- There should be a set amount of games suspended per offense. I don’t care if the scale increases per offense (1st offense of any kind = 2 games, 2nd offense for that player = 5 games)or if certain offenses carry different suspension lengths (1st boarding offense = 3 games, 1st charging offense = 2 games), but there needs to be some method to the madness. Fortunately, Shanahan’s video explanations have highlighted how inconsistent the punishments are. For example, Rene Bourque, then a first time offender, earned 2-game suspension for an illegal check from behind on Brent Seabrook that resulted in no injury, however was penalized during the game in which it occurred. Conversely, Milan Lucic, a repeat offender, earned just a 1 game suspension for a similar check from behind on Zac Rinaldo that did not result in injury just a day before Bourque’s offense.
- Stop waiting for players to enter the “Matt Cooke/Raffi Torres” territory. If there’s a consistent history, get these guys out of games and suspend them for the remainder of the season. Things should not get to a point where players are being carted off on stretchers and offenders are earning 20-25 game suspensions. If a 5 game suspension doesn’t send a message, I’d say 3 strikes and you are out for the remainder of the season. There should be very little tolerance for guys that are chronic repeat offenders.
- No special treatment for superstars. I don’t care if you play 2 minutes or 30 minutes a game.
In conclusion, the current system needs to change and a few tweaks could make it very effective in lieu of a complete overhaul. More clearly defined suspensions that are identified with certain consequences may dissuade players from illegal hits. There should be clear consequences defined for the players. No mercy for repeat offenders and no special treatment for superstars. The discipline should be by a committee that includes representation from the league, officials and players. One thing is certain is that It’s obvious that players do not fear consequences of these hits under the current system.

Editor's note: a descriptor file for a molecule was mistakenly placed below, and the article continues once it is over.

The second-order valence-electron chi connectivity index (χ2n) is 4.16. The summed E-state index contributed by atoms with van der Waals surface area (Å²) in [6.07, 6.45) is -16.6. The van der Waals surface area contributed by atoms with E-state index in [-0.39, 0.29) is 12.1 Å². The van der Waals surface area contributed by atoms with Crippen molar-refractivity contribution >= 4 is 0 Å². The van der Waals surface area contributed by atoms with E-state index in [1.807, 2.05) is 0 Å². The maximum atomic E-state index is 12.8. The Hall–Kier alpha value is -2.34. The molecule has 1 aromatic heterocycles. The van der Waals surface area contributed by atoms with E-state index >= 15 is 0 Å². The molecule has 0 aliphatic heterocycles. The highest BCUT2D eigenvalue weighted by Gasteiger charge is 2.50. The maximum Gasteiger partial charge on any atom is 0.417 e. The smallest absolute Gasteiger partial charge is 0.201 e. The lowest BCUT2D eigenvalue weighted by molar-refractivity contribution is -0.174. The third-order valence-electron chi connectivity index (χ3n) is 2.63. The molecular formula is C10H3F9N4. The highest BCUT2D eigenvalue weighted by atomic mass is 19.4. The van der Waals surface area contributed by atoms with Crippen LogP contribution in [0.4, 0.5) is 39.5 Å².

By Marcello D
Despite being drafted as a highly-touted first round steal in 2006, Claude Giroux did not become a NHL regular until the second half of the 2009 season and did not emerge into a world-class talent until last season.
During the period prior to establishing himself as a NHLer, fans grew impatient with the right-handed forward. Some questioned why he was still in the AHL. Some suggested he should be traded for someone who could contribute immediately. A few even went so far as to state that he was a bust and that the Flyers could get a back of pucks for him.
This scenario is not uncommon in the sports world — especially in Philadelphia, where fans expect nothing but optimum performance from day one.
These things happens. Some players are judged and casted off too quickly while others are beloved forever for one or two minor but memorable accomplishments.
The Wayne Gretzkys (137 points as a rookie) and Sidney Crosbys (102 points as a rookie) of the world who can contribute at a high level from day one are generational talents. They are few and far between.
But what does this have to do with Brendan Shanahan and his role as the NHL’s head disciplinarian?
The principals are still the same: People require time to grow into their role and that means making mistakes along the way. Whether the person in question is a hockey player, a CEO of a business, a low-level employee, or someone in the NHL’s front office, he/she should not be expected to get everything right on the first day or even in the first year.
We as the audience, co-workers, or bystanders, need to be patient and look for the positive signs during that initial stages of growth that indicate whether a person will excel in that particular position.
During his first year as the league’s discipline czar, Shanahan made many moves that revolutionized the position of head disciplinarian — many of which have been stated above by Kim Q — and made the process completely transparent.
The downside of such transparency is that it opens Shanahan open up to more criticism each time a mistake is made, and he has made his share of mistakes along the way.
At the same time, Shanahan has also shown his potential, ingenuity, and intelligence. He has tremendous upside and it can be argued that he has had a greater positive impact during his first year as head disciplinarian than any of his other predecessors in recent history.
Now it is our turn to be patient, let Shanahan learn from his mistakes, and fully grow into his position through the upcoming seasons.